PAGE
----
“While that is great for the consumers, that isn't necessarily great for the business, or the fitness landscape in general," Huang said. "As a business, you can't just go month to month and hope for the best. What if the gym does not do well for consecutive months? That's when businesses have to shut abruptly."

Fire City owner Samuel Lim, who has run his functional training gym since 2011, agrees, adding that gyms who have survived the pandemic are still suffering from its after-effects. Shorter-term gym packages will hit these gyms' revenue and cashflow, making it even harder for them to maintain the gyms.

“In addition, we lose the sense of community because we have to constantly work with different groups of people and it becomes challenging to track their progress," Lim added. "Committing to a longer-term package will mean loyalty to the gym and the community, allowing us to invest proper time and energy into their wellbeing.”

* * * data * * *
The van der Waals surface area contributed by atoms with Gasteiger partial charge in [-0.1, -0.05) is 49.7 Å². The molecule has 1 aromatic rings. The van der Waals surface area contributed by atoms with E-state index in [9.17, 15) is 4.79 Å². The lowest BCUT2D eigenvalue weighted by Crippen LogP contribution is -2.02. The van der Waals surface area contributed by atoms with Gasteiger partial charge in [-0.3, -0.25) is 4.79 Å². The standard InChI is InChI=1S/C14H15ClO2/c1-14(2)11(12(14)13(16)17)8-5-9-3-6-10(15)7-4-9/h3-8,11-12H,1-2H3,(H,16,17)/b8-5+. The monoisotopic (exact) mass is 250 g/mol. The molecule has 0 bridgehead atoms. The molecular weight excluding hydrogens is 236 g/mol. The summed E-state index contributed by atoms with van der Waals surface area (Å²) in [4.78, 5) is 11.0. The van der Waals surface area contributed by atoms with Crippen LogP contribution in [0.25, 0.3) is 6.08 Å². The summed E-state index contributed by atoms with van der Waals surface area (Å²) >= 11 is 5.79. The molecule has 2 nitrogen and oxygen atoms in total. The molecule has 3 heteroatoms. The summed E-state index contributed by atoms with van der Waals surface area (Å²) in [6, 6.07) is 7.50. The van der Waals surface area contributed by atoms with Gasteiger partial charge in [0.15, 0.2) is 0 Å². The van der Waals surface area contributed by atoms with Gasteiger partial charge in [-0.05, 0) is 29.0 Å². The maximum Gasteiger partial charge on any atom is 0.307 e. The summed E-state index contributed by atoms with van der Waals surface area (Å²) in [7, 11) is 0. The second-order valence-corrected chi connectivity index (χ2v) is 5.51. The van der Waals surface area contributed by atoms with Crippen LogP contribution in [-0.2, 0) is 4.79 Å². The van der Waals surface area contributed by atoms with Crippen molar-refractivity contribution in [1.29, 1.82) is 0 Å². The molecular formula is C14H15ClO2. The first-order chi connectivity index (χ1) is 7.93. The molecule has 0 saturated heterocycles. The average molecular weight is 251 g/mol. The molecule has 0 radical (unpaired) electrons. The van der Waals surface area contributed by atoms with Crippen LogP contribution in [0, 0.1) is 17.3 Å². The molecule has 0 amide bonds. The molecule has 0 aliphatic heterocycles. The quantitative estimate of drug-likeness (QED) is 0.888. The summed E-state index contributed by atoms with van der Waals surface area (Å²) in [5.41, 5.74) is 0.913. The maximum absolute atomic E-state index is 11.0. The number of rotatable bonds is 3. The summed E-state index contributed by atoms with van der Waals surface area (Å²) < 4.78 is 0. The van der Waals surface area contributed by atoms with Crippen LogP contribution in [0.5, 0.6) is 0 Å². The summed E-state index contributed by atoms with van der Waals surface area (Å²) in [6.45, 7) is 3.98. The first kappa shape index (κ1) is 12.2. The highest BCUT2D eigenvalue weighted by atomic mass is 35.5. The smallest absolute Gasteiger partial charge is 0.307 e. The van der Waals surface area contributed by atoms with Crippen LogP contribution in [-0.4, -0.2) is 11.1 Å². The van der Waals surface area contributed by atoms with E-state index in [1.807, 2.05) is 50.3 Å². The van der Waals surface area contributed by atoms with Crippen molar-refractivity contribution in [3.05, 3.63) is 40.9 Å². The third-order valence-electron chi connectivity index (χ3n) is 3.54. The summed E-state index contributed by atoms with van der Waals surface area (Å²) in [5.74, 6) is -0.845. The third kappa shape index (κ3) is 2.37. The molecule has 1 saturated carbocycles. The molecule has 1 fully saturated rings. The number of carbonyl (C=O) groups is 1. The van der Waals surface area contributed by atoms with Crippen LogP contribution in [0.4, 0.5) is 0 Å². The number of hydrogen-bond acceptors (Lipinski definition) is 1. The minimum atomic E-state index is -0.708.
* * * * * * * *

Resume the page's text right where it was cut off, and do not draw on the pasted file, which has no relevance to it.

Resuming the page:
To restore consumer confidence, Huang and Lim, along with other gym owners, are doubling down on delivering quality to their members and looking for other ways to help the business.

“The gym industry is definitely more challenging now but we are thankful to have a stable pool of loyal clients aged 13 to 84 who have been with us since the beginning and many celebrity clients like Christopher Lee, Hazelle Teo and Royce Lee who really value fitness as a lifestyle and help to promote it to their followers,” said Lucas Lim, founder of personal training gym FITLUC.

“Definitely, we see some hesitation initially to get longer-term packages, but after their first few sessions with our trainers, they see the difference our trainers make in terms of dedication to help them achieve their fitness goals faster in a more sustainable way, and they are confident to upgrade their packages."

Ultimately, most gym owners started their businesses out of passion and not with the intention to shut them down. But it would help all parties if everyone just upholds integrity, transparency and accountability even as they wind down their businesses.